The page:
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From an Antique Land

Photographs from aimless wandering of the Metropolitan Museum of Art, with two conscious avoidances: the 18th and 19th century European sculpture, as they belonged in the living room of an old lady who serves hard candy to visitors; and the Egyptian collection, victim of its own popularity, like skinny jeans.

I met a traveller from an antique land,
Who said: Two vast and trunkless legs of stone
Stand in the desert. Near them, on the sand,
Half sunk, a shattered visage lies, whose frown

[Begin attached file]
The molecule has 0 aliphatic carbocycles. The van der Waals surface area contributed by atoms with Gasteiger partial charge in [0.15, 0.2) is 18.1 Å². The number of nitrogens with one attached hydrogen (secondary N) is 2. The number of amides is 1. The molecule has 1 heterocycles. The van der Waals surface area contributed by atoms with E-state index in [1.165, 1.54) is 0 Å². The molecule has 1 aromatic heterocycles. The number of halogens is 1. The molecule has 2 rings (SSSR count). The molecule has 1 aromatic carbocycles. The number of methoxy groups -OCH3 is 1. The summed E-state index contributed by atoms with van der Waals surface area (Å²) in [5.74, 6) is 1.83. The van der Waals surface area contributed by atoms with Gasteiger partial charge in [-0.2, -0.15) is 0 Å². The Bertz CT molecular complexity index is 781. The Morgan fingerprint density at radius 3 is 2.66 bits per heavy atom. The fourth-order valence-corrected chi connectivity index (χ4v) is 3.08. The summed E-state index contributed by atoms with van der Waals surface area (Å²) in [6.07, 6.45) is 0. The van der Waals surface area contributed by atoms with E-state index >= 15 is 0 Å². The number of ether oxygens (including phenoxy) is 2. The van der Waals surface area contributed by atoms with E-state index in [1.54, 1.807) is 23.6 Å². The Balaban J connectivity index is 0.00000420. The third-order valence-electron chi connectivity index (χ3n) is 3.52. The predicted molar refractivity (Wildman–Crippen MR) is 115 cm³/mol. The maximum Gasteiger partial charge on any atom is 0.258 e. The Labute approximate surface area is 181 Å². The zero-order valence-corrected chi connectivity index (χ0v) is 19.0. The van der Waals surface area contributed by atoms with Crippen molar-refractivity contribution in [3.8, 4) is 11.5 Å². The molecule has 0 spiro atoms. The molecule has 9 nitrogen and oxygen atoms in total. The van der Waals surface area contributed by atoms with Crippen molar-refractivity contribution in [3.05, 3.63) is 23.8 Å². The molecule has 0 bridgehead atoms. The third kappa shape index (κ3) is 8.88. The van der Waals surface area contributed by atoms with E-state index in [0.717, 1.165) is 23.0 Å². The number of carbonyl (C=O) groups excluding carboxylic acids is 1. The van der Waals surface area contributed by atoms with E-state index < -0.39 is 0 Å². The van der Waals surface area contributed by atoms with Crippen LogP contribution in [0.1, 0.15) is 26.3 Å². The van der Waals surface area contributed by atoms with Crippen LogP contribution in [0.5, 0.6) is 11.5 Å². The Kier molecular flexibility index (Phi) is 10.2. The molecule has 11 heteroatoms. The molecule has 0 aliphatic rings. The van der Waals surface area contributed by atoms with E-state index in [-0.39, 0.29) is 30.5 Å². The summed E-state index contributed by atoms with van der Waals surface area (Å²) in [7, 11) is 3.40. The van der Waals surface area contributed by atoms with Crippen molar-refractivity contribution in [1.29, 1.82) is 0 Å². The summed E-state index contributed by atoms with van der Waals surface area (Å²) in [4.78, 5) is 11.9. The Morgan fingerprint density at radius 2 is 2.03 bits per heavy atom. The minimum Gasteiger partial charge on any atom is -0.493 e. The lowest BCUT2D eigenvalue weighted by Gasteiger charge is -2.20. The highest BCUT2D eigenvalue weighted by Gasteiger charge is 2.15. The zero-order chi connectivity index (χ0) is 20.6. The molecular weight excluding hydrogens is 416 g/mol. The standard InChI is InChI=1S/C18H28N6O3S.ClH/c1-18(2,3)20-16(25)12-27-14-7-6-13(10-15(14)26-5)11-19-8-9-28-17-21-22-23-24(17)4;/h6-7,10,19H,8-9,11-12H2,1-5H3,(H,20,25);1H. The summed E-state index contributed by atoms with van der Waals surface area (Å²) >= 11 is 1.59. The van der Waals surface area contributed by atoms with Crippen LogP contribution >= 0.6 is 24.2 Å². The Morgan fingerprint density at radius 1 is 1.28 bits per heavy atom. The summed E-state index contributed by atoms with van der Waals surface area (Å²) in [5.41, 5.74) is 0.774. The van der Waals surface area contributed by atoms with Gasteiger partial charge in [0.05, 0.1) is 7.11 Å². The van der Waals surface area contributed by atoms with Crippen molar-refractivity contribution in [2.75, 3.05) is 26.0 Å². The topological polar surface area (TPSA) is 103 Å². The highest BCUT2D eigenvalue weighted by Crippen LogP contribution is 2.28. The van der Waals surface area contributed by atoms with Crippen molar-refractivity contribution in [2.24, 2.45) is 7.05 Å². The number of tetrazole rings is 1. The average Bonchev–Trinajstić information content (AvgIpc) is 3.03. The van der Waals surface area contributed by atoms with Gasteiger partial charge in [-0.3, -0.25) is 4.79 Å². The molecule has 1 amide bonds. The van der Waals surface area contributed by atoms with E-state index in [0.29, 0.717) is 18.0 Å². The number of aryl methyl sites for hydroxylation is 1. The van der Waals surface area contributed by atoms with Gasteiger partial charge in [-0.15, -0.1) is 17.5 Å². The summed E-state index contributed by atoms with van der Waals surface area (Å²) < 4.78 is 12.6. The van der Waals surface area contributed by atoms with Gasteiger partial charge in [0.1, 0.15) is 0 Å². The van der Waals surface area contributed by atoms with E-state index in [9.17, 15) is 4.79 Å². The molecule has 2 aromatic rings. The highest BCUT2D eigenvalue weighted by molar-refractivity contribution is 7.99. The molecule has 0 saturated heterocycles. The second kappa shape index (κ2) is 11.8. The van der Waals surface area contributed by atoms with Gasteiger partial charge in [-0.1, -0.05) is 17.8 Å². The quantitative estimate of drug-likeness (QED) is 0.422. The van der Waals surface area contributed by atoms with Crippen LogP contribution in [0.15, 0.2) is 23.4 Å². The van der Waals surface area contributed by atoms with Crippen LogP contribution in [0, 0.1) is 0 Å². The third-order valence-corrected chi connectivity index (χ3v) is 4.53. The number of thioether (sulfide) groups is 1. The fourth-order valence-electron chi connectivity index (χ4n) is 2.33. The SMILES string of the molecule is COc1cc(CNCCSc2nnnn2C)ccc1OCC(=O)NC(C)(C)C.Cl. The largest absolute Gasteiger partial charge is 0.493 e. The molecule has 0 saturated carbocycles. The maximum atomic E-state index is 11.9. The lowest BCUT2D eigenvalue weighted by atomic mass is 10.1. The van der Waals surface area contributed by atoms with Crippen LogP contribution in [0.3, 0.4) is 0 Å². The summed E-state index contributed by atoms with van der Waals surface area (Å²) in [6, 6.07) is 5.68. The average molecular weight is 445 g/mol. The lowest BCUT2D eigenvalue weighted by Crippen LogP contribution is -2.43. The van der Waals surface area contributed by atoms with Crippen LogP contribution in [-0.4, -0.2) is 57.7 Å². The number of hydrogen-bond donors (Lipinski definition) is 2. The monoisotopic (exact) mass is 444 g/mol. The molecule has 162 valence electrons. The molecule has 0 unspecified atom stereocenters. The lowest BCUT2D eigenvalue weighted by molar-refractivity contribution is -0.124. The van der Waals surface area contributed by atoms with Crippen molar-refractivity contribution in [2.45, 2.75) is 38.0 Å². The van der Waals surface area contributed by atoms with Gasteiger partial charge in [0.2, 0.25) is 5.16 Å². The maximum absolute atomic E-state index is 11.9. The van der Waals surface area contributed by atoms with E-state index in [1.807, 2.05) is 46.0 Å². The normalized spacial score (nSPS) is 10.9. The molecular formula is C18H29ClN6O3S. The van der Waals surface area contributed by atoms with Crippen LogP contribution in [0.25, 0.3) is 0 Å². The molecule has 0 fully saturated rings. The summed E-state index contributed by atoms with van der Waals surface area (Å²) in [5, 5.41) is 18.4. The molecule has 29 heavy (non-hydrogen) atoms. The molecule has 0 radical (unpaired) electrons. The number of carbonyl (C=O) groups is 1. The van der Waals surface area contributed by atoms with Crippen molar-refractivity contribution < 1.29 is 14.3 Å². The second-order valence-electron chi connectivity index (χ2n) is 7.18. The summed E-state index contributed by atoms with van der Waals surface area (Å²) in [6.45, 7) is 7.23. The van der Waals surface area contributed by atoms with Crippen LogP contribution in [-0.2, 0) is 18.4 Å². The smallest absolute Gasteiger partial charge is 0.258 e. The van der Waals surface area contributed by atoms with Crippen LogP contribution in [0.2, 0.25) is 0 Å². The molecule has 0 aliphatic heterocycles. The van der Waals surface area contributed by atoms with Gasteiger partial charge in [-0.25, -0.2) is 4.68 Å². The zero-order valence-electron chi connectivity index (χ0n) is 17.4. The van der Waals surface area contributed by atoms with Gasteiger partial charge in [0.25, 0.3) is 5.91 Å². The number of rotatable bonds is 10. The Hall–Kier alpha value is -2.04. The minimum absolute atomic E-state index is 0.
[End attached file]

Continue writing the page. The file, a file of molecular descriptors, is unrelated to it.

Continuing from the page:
And wrinkled lip and sneer of cold command,
Tell that its sculptor well those passions read,
Which yet survive stamped on these lifeless things,
The hand that mocked them, and the heart that fed;
And on the pedestal these words appear:
‘My name is Ozymandias, King of Kings;
Look on my works. Ye Mighty, and despair!’
Nothing beside remains. Round the decay
Of that colossal wreck, boundless and bare
The lone and level sands stretch far away.

The Melanesians must have been a trip to colonize. Buddha’s getting a bit played out, too.

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